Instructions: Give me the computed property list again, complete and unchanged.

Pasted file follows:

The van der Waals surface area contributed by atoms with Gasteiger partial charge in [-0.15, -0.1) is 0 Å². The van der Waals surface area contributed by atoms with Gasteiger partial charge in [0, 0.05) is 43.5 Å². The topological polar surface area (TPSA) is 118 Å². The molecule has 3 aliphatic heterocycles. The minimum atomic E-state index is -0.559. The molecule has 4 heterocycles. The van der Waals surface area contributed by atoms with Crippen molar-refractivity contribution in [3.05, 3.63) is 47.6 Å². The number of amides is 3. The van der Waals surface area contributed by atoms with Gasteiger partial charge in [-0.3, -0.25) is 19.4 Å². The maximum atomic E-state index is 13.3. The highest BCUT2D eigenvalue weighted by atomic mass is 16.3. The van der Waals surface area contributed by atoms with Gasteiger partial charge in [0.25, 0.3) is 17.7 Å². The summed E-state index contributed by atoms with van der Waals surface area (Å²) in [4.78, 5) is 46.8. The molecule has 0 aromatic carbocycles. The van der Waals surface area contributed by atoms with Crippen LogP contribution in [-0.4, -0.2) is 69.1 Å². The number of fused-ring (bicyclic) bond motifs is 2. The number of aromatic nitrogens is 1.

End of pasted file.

The van der Waals surface area contributed by atoms with Gasteiger partial charge in [-0.15, -0.1) is 0 Å². The van der Waals surface area contributed by atoms with Gasteiger partial charge in [0, 0.05) is 43.5 Å². The topological polar surface area (TPSA) is 118 Å². The molecule has 3 aliphatic heterocycles. The minimum atomic E-state index is -0.559. The molecule has 4 heterocycles. The van der Waals surface area contributed by atoms with Crippen molar-refractivity contribution in [3.05, 3.63) is 47.6 Å². The number of amides is 3. The van der Waals surface area contributed by atoms with Gasteiger partial charge in [-0.3, -0.25) is 19.4 Å². The maximum atomic E-state index is 13.3. The highest BCUT2D eigenvalue weighted by atomic mass is 16.3. The van der Waals surface area contributed by atoms with Gasteiger partial charge in [0.25, 0.3) is 17.7 Å². The summed E-state index contributed by atoms with van der Waals surface area (Å²) in [4.78, 5) is 46.8. The molecule has 0 aromatic carbocycles. The van der Waals surface area contributed by atoms with Crippen LogP contribution in [-0.4, -0.2) is 69.1 Å². The number of fused-ring (bicyclic) bond motifs is 2. The number of aromatic nitrogens is 1.